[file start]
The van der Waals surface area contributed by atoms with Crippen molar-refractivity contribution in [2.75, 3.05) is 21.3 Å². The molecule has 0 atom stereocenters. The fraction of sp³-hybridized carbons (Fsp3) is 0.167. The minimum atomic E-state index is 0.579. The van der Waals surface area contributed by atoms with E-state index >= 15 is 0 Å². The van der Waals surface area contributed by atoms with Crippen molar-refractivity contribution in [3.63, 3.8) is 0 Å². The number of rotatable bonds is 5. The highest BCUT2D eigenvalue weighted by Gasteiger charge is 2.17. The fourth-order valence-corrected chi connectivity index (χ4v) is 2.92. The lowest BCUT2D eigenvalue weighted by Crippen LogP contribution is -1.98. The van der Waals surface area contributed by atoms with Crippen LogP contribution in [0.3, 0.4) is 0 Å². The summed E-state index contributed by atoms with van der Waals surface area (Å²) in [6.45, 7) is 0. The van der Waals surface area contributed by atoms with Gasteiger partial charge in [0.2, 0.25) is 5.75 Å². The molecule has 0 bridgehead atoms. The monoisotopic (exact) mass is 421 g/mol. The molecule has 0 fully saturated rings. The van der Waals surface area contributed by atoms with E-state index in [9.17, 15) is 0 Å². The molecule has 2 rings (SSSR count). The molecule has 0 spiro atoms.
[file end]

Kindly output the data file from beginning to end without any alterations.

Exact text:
The van der Waals surface area contributed by atoms with Crippen molar-refractivity contribution in [2.75, 3.05) is 21.3 Å². The molecule has 0 atom stereocenters. The fraction of sp³-hybridized carbons (Fsp3) is 0.167. The minimum atomic E-state index is 0.579. The van der Waals surface area contributed by atoms with E-state index >= 15 is 0 Å². The van der Waals surface area contributed by atoms with Crippen molar-refractivity contribution in [3.63, 3.8) is 0 Å². The number of rotatable bonds is 5. The highest BCUT2D eigenvalue weighted by Gasteiger charge is 2.17. The fourth-order valence-corrected chi connectivity index (χ4v) is 2.92. The lowest BCUT2D eigenvalue weighted by Crippen LogP contribution is -1.98. The van der Waals surface area contributed by atoms with Crippen LogP contribution in [0.3, 0.4) is 0 Å². The summed E-state index contributed by atoms with van der Waals surface area (Å²) in [6.45, 7) is 0. The van der Waals surface area contributed by atoms with Gasteiger partial charge in [0.2, 0.25) is 5.75 Å². The molecule has 0 bridgehead atoms. The monoisotopic (exact) mass is 421 g/mol. The molecule has 0 fully saturated rings. The van der Waals surface area contributed by atoms with E-state index in [9.17, 15) is 0 Å². The molecule has 2 rings (SSSR count). The molecule has 0 spiro atoms.